The key difference I am outlining is that WW2 was (apart from the usual pre-war standing army) a 100% conscription affair for us - and yet the majority of the population were behind it at the time and still would be today. By contrast WW1 largely seems to have lost its popularity at some point in time after it had been fought. Somehow now the fight against Hitler's Germany is seen as a much worthier cause than the earlier struggle against the Kaiser's men. That's the bit that doesn't really make much sense, given that the Germans already had lots of "form" for ignoring the rules of war during 14-18.

 

Mike

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Terry_Reeves

Medaler

 

With respect, I think you are missing the point. The rubric states that "the majority of Britons thought that World War One was worth fighting."  It is clear that in 1915 that the reluctance of men of military age to enlist showed there was doubts.The short war thesis proved to be a fallacy;  married men were reluctant to come forward because of the financial problems arising from enlisting, in particular their families having to wait considerable time to receive their allowances reports of which which were widely published in the press at the time.  Conscription was introduced because  of the failure of the voluntary system, which seems to suggest, for some of those reasons mentioned above, that there wasn't quite the commitment that the rubric suggests. Conscription was in the end is forcible service with penalties both legal and social for refusing. That is not to say everybody rejected the war but it that is not the same as saying the war was uniformly accepted.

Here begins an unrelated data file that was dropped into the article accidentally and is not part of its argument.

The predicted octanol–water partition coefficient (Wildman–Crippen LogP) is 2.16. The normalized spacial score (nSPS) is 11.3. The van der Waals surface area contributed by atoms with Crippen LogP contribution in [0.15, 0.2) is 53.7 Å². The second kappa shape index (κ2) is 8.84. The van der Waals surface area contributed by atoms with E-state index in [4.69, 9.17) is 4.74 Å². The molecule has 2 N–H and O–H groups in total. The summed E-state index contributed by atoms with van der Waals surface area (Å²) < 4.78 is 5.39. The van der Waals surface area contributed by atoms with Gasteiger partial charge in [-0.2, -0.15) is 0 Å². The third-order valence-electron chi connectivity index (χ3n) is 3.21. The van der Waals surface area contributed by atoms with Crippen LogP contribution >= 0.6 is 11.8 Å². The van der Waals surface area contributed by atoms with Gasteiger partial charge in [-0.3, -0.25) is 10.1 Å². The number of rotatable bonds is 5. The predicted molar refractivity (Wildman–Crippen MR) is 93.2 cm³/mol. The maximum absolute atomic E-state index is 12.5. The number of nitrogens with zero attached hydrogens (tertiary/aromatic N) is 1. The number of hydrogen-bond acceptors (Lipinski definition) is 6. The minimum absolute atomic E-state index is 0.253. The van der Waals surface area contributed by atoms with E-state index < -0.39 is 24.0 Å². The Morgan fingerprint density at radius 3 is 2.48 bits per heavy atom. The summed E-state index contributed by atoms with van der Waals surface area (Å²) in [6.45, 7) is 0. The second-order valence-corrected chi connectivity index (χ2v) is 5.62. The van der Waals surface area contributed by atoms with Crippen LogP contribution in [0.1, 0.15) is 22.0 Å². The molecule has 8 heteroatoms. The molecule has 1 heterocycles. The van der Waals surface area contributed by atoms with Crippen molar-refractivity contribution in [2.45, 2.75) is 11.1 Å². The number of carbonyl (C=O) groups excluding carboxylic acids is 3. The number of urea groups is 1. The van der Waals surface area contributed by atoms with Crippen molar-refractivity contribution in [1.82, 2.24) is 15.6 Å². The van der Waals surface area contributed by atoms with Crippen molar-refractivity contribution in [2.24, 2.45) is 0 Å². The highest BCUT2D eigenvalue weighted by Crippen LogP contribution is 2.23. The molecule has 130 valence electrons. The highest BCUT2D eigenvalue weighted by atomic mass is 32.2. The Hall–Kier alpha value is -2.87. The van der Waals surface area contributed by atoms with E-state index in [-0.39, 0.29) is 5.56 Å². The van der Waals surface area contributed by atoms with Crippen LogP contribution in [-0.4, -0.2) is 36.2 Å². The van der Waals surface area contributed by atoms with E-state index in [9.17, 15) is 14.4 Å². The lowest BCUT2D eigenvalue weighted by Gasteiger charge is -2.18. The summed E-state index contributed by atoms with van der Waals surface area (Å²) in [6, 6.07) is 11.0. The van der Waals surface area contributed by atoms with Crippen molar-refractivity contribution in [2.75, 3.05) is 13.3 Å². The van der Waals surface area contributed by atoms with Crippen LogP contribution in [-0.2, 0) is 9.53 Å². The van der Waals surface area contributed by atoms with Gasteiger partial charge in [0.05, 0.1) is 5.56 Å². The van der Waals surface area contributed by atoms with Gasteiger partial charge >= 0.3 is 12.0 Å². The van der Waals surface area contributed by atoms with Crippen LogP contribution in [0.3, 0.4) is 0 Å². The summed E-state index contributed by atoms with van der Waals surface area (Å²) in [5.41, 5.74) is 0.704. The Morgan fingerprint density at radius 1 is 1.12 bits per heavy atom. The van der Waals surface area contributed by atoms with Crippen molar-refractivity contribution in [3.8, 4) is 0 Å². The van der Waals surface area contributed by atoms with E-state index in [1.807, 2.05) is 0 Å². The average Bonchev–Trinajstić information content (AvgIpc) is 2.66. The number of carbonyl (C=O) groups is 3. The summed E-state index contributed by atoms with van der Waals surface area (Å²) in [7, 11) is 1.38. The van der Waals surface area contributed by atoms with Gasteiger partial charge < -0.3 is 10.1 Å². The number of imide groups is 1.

With regard to Britain's contribution versus that of Germany, let's not forget we were involved in coalition warfare on the main battle front with our main ally being France who had an army twice the size of that of our's. We were not expected to take on the main body of the enemy ourselves.